Additionally, early this month France led 10 EU member states in meddling in the Palestinian-Israeli conflict. The foreign ministers of these largely Mediterranean EU member states sent a letter to Quartet envoy Tony Blair, demanding, among other things, that Israel agree to the deployment of international forces in Judea and Samaria, and that Hamas be invited to participate in an international conference on the issue.

As France treats with Iran on Lebanon, the US follows a similar course of engaging the mullah on Iraq. After his meeting with his Iranian counterpart in Baghdad this week, US Ambassador Ryan Crocker announced the formation of a joint US-Iranian security committee which will discuss Sunni terrorism in Iraq.

Apparently in the interest of advancing America's "security cooperation" with Iran, the State Department refused to raise the issue of the five American citizens being held hostage in Iran at the meeting. And with the prospect of diplomatic "progress" with Iran on Iraq in the air, the US certainly doesn't want to rock the boat by pursuing the issue of Iran's nuclear weapons program.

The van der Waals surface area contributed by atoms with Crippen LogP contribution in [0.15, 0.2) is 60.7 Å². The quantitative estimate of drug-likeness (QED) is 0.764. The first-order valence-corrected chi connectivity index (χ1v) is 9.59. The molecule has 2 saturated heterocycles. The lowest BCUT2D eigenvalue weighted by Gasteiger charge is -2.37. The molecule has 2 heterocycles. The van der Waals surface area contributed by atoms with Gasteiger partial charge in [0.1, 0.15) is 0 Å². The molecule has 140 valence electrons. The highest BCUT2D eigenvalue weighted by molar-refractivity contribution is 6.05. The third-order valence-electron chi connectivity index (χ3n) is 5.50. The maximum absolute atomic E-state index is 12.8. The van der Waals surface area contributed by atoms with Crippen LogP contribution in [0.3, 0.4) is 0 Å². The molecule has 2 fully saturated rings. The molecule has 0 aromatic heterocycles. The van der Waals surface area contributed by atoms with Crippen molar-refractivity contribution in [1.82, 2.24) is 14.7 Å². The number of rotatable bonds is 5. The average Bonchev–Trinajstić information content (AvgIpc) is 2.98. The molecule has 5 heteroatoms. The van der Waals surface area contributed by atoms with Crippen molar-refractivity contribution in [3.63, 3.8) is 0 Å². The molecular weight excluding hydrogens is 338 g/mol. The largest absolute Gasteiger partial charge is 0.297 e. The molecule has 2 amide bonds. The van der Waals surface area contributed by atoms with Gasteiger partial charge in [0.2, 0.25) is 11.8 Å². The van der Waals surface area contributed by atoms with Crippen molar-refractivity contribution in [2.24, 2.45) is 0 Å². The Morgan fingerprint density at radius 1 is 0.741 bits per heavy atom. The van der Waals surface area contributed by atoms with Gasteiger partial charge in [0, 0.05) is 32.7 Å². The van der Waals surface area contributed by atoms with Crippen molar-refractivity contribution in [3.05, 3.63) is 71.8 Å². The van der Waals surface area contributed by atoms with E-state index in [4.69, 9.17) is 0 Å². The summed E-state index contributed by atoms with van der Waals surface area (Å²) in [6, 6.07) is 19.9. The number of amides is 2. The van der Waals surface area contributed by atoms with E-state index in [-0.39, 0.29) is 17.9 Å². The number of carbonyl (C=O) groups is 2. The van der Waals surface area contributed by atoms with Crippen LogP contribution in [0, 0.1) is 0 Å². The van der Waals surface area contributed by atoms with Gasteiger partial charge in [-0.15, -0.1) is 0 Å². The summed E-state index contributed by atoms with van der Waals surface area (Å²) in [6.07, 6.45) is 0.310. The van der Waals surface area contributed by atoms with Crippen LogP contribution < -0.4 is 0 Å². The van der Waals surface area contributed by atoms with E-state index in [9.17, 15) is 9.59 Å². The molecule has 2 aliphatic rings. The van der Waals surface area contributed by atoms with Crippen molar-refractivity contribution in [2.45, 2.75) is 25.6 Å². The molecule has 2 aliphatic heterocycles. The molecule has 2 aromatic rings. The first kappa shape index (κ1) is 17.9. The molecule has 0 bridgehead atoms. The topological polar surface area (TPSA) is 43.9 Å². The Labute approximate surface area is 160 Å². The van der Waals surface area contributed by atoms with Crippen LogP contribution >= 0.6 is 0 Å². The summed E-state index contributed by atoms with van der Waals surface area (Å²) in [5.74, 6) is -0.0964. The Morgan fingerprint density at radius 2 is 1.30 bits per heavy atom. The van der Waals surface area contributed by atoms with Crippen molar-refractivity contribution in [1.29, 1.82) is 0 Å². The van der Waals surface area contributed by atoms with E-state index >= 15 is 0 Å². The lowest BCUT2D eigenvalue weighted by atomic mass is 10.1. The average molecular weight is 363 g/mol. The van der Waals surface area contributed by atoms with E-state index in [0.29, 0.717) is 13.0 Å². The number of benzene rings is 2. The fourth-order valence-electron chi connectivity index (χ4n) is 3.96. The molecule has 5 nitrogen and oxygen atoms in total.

Indeed, Iran's carrot and stick approach to powers like the US and France form a fourth circle of ties. Iran has worked to neutralize threats from these countries by attacking their interests in other spheres: Lebanon, in the case of France, and Iraq, in the case of the US. Given both countries enthusiasm for "engagement," it seems that the mullahs have hit on the right approach.